Researcher looking at climate change impacts on Middle Fork
All in day’s a work — Forest Service trail crewman Cliff Hollingsworth crosses the Middle Fork of the Flathead near Schaefer Meadows.
Whitefish Pilot | June 17, 2020 7:11 AM
While the climate as a whole is changing, Claire Rawlings Gilder wants to examine the ways just one part of our world is changing with it — our rivers.
Rawlings Gilder, a geosciences graduate student at the University of Montana, plans to begin a research project site along the Middle Fork of the Flathead River this summer in an attempt to examine the ways the changing climate is impacting the river and its associated ecosystems.
Rawlings Gilder was recently awarded a prestigious Graduate Research Fellowship from the National Science Foundation, as well as a Glacier National Park Conservancy Jerry O’Neal Research Fellowship.
“The goal of my research is to not just be applicable to the forks of the Flathead River, it’s to come up with the underlying processes that are driving the changes we’re seeing in the river and be able to apply that to other rivers,” she said.
The work at the Middle Fork can especially help inform Glacier National Park by informing park policy, Rawlings Gilder said.
“The Middle Fork is a pretty typical representative river for the region. Especially when we’re dealing with things like earlier snowmelt or declining snowpack or a change in the temperature ranges the river experiences over time, those all impact the ecosystems around the river. When we start talking about ways the climate is changing, it’s how different plants are getting footholds in Montana or some fish are struggling because of higher river temperatures, all those things are affected by how the river is moving, how it changes and interacts,” she said. “Being able to understand how those things affect the river gives us some understanding of how those things might be affected.”
The NSF award is the oldest graduate fellowship of its kind and has gone out to numerous Nobel Prize winners, U.S. Secretary of Energy Steven Chu, Google founder Sergey Brin and “Freakonomics” co-author Steven Levitt. Rawlings Gilder is one of only two Montana students to earn the honor, and just one of three geomorphology students nationally to receive the award. As part of the fellowship, she will receive a three-year annual stipend of $24,000 and a $12,000 cost-of-education allowance for tuition and fees and professional development.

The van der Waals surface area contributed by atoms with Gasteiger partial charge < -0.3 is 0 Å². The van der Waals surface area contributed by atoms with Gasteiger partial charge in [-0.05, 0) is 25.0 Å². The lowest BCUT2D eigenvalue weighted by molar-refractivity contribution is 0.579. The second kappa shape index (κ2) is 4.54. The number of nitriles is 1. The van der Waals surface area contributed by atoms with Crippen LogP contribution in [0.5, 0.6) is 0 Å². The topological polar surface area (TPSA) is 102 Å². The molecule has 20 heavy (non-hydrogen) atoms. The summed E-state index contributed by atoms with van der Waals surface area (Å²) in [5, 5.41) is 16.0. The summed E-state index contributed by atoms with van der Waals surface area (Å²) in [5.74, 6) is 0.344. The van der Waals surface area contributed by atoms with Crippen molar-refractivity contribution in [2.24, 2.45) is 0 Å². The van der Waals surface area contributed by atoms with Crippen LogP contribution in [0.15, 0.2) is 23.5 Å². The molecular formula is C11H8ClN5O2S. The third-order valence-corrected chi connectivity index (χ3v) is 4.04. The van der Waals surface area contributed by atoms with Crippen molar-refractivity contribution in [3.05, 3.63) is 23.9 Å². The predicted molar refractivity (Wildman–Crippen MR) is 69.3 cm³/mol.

The Jerry O’Neal Fellowship is dedicated to its namesake scientist, poet and writer who was named deputy superintendent of Glacier in 2002.
“That is given in honor of a kind of jack-of-all-trades scientist who used to be at Glacier,” Rawlings Gilder said. “One of the things this fellowship is designed for is to make meaningful research for both the social and the physical aspects of the park. The research fellowship they give at the park, they want to have not only science in the park but also science that has a meaningful impact to the people who come to the park.”
Rawlings Gilder said the awards are extremely encouraging, especially given her path to becoming a geosciences student.
She’s flipflopped between being a stay-at-home mother and a legal assistant since graduating with a bachelor’s degree in philosophy, until recently, when she and her family moved to Montana so she could attend UM and pursue geosciences.
Getting the fellowships and grants make the decision feel like it was the correct one, she says.
“It’s really validating. I decided I wanted to be a geoscentist when I was like 34 years old, so moving here, going to UM, all of this was a complete 180 from what my life was doing before then,” she said. “So to have reached this point and decided to get a PhD and to have something as prestigious as the GRFP say, “We think you are capable of doing meaningful science” is really encouraging.”